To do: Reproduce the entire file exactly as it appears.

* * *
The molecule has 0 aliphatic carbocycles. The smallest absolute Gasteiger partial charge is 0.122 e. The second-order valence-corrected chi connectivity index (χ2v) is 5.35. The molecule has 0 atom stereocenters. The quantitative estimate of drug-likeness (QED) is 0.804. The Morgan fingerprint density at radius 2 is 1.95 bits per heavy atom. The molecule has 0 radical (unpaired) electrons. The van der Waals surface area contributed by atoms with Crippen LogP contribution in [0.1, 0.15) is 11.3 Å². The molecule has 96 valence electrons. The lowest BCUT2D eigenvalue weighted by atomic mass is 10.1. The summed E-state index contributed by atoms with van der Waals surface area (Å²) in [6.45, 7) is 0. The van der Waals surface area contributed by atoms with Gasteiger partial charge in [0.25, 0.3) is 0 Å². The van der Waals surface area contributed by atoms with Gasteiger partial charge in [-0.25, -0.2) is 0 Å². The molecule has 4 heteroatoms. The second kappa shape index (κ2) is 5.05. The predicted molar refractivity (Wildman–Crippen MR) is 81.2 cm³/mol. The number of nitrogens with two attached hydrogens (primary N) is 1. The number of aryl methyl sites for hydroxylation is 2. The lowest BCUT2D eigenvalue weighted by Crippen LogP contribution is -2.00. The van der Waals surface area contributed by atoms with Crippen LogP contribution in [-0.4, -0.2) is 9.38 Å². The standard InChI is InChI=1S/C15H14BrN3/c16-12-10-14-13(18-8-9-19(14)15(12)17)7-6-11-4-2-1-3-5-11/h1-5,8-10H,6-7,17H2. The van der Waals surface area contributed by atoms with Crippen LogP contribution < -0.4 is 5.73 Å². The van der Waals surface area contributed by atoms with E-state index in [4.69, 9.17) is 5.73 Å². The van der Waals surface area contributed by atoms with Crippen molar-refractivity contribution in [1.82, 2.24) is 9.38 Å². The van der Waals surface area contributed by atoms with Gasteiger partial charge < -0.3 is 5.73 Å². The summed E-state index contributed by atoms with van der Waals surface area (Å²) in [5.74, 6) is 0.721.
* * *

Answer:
The molecule has 0 aliphatic carbocycles. The smallest absolute Gasteiger partial charge is 0.122 e. The second-order valence-corrected chi connectivity index (χ2v) is 5.35. The molecule has 0 atom stereocenters. The quantitative estimate of drug-likeness (QED) is 0.804. The Morgan fingerprint density at radius 2 is 1.95 bits per heavy atom. The molecule has 0 radical (unpaired) electrons. The van der Waals surface area contributed by atoms with Crippen LogP contribution in [0.1, 0.15) is 11.3 Å². The molecule has 96 valence electrons. The lowest BCUT2D eigenvalue weighted by atomic mass is 10.1. The summed E-state index contributed by atoms with van der Waals surface area (Å²) in [6.45, 7) is 0. The van der Waals surface area contributed by atoms with Gasteiger partial charge in [0.25, 0.3) is 0 Å². The van der Waals surface area contributed by atoms with Gasteiger partial charge in [-0.25, -0.2) is 0 Å². The molecule has 4 heteroatoms. The second kappa shape index (κ2) is 5.05. The predicted molar refractivity (Wildman–Crippen MR) is 81.2 cm³/mol. The number of nitrogens with two attached hydrogens (primary N) is 1. The number of aryl methyl sites for hydroxylation is 2. The lowest BCUT2D eigenvalue weighted by Crippen LogP contribution is -2.00. The van der Waals surface area contributed by atoms with Crippen LogP contribution in [-0.4, -0.2) is 9.38 Å². The standard InChI is InChI=1S/C15H14BrN3/c16-12-10-14-13(18-8-9-19(14)15(12)17)7-6-11-4-2-1-3-5-11/h1-5,8-10H,6-7,17H2. The van der Waals surface area contributed by atoms with Crippen LogP contribution < -0.4 is 5.73 Å². The van der Waals surface area contributed by atoms with E-state index in [4.69, 9.17) is 5.73 Å². The van der Waals surface area contributed by atoms with Crippen molar-refractivity contribution in [1.82, 2.24) is 9.38 Å². The van der Waals surface area contributed by atoms with Gasteiger partial charge < -0.3 is 5.73 Å². The summed E-state index contributed by atoms with van der Waals surface area (Å²) in [5.74, 6) is 0.721.